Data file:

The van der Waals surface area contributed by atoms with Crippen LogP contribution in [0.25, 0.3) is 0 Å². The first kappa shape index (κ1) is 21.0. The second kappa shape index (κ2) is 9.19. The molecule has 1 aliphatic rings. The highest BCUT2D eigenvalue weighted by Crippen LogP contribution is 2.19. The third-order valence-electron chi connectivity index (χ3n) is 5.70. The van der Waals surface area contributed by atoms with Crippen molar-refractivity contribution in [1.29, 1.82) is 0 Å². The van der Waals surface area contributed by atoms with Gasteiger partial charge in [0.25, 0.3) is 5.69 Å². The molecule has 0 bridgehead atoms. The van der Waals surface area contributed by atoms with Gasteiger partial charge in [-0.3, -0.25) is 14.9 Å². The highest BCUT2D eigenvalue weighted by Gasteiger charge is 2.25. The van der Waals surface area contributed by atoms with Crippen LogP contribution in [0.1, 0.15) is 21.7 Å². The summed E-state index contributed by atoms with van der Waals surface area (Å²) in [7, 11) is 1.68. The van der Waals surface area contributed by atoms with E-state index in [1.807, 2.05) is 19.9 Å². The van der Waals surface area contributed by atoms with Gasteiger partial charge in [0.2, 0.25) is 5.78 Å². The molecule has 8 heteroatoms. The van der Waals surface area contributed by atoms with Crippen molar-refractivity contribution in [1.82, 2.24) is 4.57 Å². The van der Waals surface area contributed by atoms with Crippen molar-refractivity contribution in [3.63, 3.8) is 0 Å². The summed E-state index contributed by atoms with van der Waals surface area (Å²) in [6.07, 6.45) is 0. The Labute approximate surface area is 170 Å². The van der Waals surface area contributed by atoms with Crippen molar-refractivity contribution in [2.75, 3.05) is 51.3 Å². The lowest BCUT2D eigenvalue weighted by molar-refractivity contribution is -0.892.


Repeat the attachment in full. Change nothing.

The van der Waals surface area contributed by atoms with Crippen LogP contribution in [0.25, 0.3) is 0 Å². The first kappa shape index (κ1) is 21.0. The second kappa shape index (κ2) is 9.19. The molecule has 1 aliphatic rings. The highest BCUT2D eigenvalue weighted by Crippen LogP contribution is 2.19. The third-order valence-electron chi connectivity index (χ3n) is 5.70. The van der Waals surface area contributed by atoms with Crippen molar-refractivity contribution in [1.29, 1.82) is 0 Å². The van der Waals surface area contributed by atoms with Gasteiger partial charge in [0.25, 0.3) is 5.69 Å². The molecule has 0 bridgehead atoms. The van der Waals surface area contributed by atoms with Gasteiger partial charge in [-0.3, -0.25) is 14.9 Å². The highest BCUT2D eigenvalue weighted by Gasteiger charge is 2.25. The van der Waals surface area contributed by atoms with Crippen LogP contribution in [0.1, 0.15) is 21.7 Å². The summed E-state index contributed by atoms with van der Waals surface area (Å²) in [7, 11) is 1.68. The van der Waals surface area contributed by atoms with E-state index in [1.807, 2.05) is 19.9 Å². The van der Waals surface area contributed by atoms with Gasteiger partial charge in [0.2, 0.25) is 5.78 Å². The molecule has 8 heteroatoms. The van der Waals surface area contributed by atoms with Crippen molar-refractivity contribution in [1.82, 2.24) is 4.57 Å². The van der Waals surface area contributed by atoms with Crippen molar-refractivity contribution in [3.63, 3.8) is 0 Å². The summed E-state index contributed by atoms with van der Waals surface area (Å²) in [6.07, 6.45) is 0. The Labute approximate surface area is 170 Å². The van der Waals surface area contributed by atoms with Crippen molar-refractivity contribution in [2.75, 3.05) is 51.3 Å². The lowest BCUT2D eigenvalue weighted by molar-refractivity contribution is -0.892.